Wildfire briefing, March 11, 2015

Lava from Hawaii volcano continues to spread

Hawaii volcano
Lava flow from the Kīlauea volcano in Hawaii. Photo by Hawaii County Civil Defense.

Lava from the Kīlauea volcano above Pahoa in Hawaii continues to spread, occasionally igniting the vegetation. The latest breakout is about 0.7 miles upslope of Highway 130, officials from the Hawaii County Civil Defense said after a helicopter flight Tuesday morning. Over the last four days the lava has advanced about 240 yards.

Three additional deceased hotshots to qualify for benefits

Decisions by the City of Prescott, the courts, and the Prescott Public Safety Retirement Board have resulted in the families of three additional members of the Granite Mountain Hotshots being approved to receive public safety survivor benefits. In 2013, 19 members of the crew were killed on the Yarnell Hill Fire south of Prescott, Arizona. Initially only six of the men were classified as full-time, permanent employees and deemed eligible for full benefits. More information is at AZcentral.

Group opposes FEMA’s plan to reduce hazardous fuel near Oakland, California

The Hills Conservation Network has sued several organizations in an attempt to halt a project that would reduce the hazardous fuels over 2,059 acres in the East Bay area. Below is an excerpt from Courthouse News Service:

“(C)lear-cutting and chipping of eucalyptus will not achieve the most effective reduction of fire risks in the project areas and instead increases fire risks by disposing of wood chips in layers up to two-feet deep over extensive areas of the project sites,” the complaint states.

But FEMA’s environmental impact statement, which justifies depositing up to 24 inches of mulch from eucalyptus trees, “fails to acknowledge research that highlights the high potential for spontaneous combustion in deeper accumulations of mulch, the difficulty of fire suppression in such fuels, the severe long-term damage to soils by the intense heating in mulch and wood chip fires, and the documented spotting danger posed by mulch and other forms of masticated fuels,” the group says.

“The net effect is essentially trading one fire hazard for another.”

Eucalyptus trees actually help reduce fire hazard by breaking up strong winds and reducing hazard from flying embers, and the complete removal of the eucalyptus forest would constitute a “catastrophic site disturbance” that would open up the ecosystem to invasive species, according to the lawsuit.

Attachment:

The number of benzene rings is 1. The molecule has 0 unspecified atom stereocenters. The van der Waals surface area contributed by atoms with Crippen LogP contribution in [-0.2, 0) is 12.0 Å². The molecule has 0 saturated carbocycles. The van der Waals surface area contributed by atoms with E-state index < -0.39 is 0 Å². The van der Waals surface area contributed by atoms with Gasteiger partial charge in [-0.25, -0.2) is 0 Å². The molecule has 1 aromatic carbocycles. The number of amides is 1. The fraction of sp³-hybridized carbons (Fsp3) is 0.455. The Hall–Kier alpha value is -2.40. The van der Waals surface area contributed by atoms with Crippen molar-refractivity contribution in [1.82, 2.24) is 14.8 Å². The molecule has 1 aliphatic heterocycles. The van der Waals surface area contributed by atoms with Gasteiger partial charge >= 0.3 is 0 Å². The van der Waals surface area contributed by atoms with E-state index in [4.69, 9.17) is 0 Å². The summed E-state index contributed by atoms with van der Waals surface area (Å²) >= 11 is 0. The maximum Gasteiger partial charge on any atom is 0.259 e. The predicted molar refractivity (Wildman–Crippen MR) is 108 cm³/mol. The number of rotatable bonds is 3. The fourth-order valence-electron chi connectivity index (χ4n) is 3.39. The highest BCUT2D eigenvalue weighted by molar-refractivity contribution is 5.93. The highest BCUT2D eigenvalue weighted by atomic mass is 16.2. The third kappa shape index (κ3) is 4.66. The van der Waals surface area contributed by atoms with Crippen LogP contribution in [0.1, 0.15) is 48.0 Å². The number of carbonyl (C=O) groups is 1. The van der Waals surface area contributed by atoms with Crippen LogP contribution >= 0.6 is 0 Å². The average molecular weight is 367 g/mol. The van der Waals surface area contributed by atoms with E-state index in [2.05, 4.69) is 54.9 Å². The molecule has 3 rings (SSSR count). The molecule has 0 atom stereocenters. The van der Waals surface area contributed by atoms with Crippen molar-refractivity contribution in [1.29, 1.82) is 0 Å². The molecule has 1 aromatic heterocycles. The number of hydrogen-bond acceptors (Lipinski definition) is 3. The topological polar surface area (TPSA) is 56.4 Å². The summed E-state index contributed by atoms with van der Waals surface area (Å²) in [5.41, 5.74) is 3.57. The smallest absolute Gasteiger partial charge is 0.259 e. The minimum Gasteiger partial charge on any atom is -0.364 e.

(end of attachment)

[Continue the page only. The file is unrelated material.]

Last year we wrote this about eucalyptus trees:

Wildland firefighters in Australia and in some areas of California are very familiar with eucalyptus trees. They are native and very common in Australia and are planted as ornamentals in the United States. The leaves produce a volatile highly combustible oil, and the ground beneath the trees is covered with large amounts of litter which is high in phenolics, preventing its breakdown by fungi. Wildfires burn rapidly under them and through the tree crowns. It has been estimated that other than the 3,000+ homes that burned in the 1991 Oakland Hills Fire in California, about 70 percent of the energy released was through the combustion of eucalyptus.

Florida wildland firefighters concerned about their pay

Below is an excerpt from NBC 2:

Firefighters with the Florida Forest Service are fired up over small wages. They’re making a plea to state leaders to correct what they describe as being “grossly underpaid.”

[…]

Experience – now one the areas of concern being pointed out by a local union representing some of the firefighters with the Florida Forest Service.

“We do see a fairly high rate of turnover because of that,” said Chris Schmiege, Lee County Forest Area Supervisor.

“That”- being low salaries- in a job wage survey conducted by the union- it states Wildland firefighters receive a starting wage of a little more than twenty-four thousand a year for full-time work.

An amount comparable to a cafeteria worker or plumbers assistant which is considerably less than the average for firefighters at the county and local level, amounts ranging from thirty-nine to sixty thousand a year.

Forest Service officials are now calling on help from state leaders.

“We can definitely use the help, but at the same time we’re doing what we’re doing,” said Schmiege.

Which according to Schmiege also includes going out West to work for other federal fire agencies to stay afloat financially. Right now officials say it’s really almost a labor of love.

Author: Bill Gabbert

After working full time in wildland fire for 33 years, Bill Gabbert now writes about it from the Black Hills. Google+

5 thoughts on “Wildfire briefing, March 11, 2015”